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Equivalent Life of Temperature Cycle Testing

What is the equivalent life in the field of a Temperature Cycle Test (TCT)?

If a device
passes TCT, what will its expected life be in the field?

There
seems to be no single absolute answer to these questions. The answer that we most frequently encounter for
this question, however, is what will be discussed here.

The temperature cycle test
is performed to determine the resistance of a device to alternating
temperature extremes. It consists of exposing the device to many
cycles (usually 500 to 1000 cycles) of high and low temperatures, and primarily tests the device's resistance to fatigue failure ('fatigue'
is defined as the failure due to cyclical loads). Needless to say, the
higher the number of temperature cycles that a device passes, the longer
is its equivalent life in the field. The question, however, is how
long is long.

When finding the equivalence
of temperature cycling to field lifetime, one has to consider two components of
the equivalence: 1) the equivalence of the number of TCT
cycles performed on the device in the lab to the number of temperature
cycles that the device will see
in the field; and 2) the equivalence of the number of temp cycles that
the device sees in the field to the device lifetime.

The first step, which is
correlating the number of 'lab test' temp cycles to 'field' temp cycles,
is based on an acceleration factor (AF) equation. One
commonly used AF equation is given as follows:

**
AF = (∆Taccel/∆Tuse)**^{m}
where: **∆**Taccel =
Tmin(accel)
- Tneutral;
**
∆**Tuse =
Tmin(use)
- Tneutral;
and Tneutral =
zero stress temperature (approx. 175
deg C for plastic packages - the temperature at which the package
is molded)). Tmin(accel) is the minimum temperature used for lab
temperature cycling while Tmin(use) is the 'average' minimum temperature
that the device will see in the field. The value of the
fracture-property dependent constant *m* depends on the failure
mechanism, and is usually set to 20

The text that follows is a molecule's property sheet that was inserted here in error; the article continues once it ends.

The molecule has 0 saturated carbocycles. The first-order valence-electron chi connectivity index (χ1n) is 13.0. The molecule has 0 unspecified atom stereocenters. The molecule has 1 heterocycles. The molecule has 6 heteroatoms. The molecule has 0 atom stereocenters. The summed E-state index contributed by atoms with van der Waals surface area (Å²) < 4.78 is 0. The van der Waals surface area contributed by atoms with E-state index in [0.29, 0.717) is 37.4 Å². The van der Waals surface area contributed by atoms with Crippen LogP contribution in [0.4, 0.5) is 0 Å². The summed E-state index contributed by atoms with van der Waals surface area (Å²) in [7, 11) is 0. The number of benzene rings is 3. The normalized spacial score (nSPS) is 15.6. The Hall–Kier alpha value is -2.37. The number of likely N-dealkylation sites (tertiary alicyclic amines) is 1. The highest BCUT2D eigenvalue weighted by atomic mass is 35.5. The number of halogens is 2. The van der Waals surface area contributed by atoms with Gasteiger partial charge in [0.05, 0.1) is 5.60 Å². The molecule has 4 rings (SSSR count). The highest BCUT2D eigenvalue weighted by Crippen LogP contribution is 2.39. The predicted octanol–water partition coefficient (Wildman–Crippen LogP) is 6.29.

for plastic package
cracking.

AF is the ratio of the
number of 'field' temp cycles to the number of 'lab test' temp cycles.
As an example, if the 'lab test' TCT employs a low temperature of -65
deg C and the device will see (on the average) a minimum temperature of
0 deg C in the field, then AF = (-240/-175)^20, or AF = 554.
This means that a single cycle of the lab TCT (where the minimum
temperature is -65 deg C) is equivalent to the device experiencing 554
cycles in the field (where the minimum temperature is 0 deg C) as far as
packaging cracking is concerned.

Another
common AF equation used for temp cycling is as follows:

AF = Nuse/Ntest
= C(**∆**Tuse)^{-n}/C(**∆**Ttest)^{-n
}where
∆Tuse
is the difference between the maximum and minimum temperatures that the
device will see in the field within one 'cycle', and
∆Ttest is the
difference between the maximum and minimum temperatures used in temp
cycling.

Once the
equivalent number of 'field use' cycles is determined, one can proceed
to the next step, which involves estimating how
many 'field use' cycles are equivalent to every year of field use.
This is the more tricky (and more subjective) part of the process, since
one has to make several assumptions in order to accomplish this.
For example, a device used under the hood of a car may be assumed to
undergo X temp cycles a day if the car is expected to be
parked and driven X times a day. This is equivalent to 365 X 'field use' cycles
in a year.

Finally, one
has to combine: 1) the equivalence of 1 lab cycle to 1 field cycle, and
2) the estimated # of field cycles in a year, in order to obtain the
estimated equivalence between 1 lab cycle and the expected life of the
device. To illustrate this, assume that the car above will be
driven and parked 10 times a day, or 3,650 times a year. Also
assuming as above that each lab cycle equals 554 'field' use cycles,
then a device that passes 1000 lab TCT cycles will pass 554,000 'field'
cycles. As such, it is not
expected to fail due to 'field use' temp cycling-induced package
cracking within 150 years! Note that the numbers used in the
example discussed here are purely hypothetical to simplify the
discussion, and may not be reflective of what the actual figures would
be.

See Also:
Temperature Cycle Test;
Reliability Modeling

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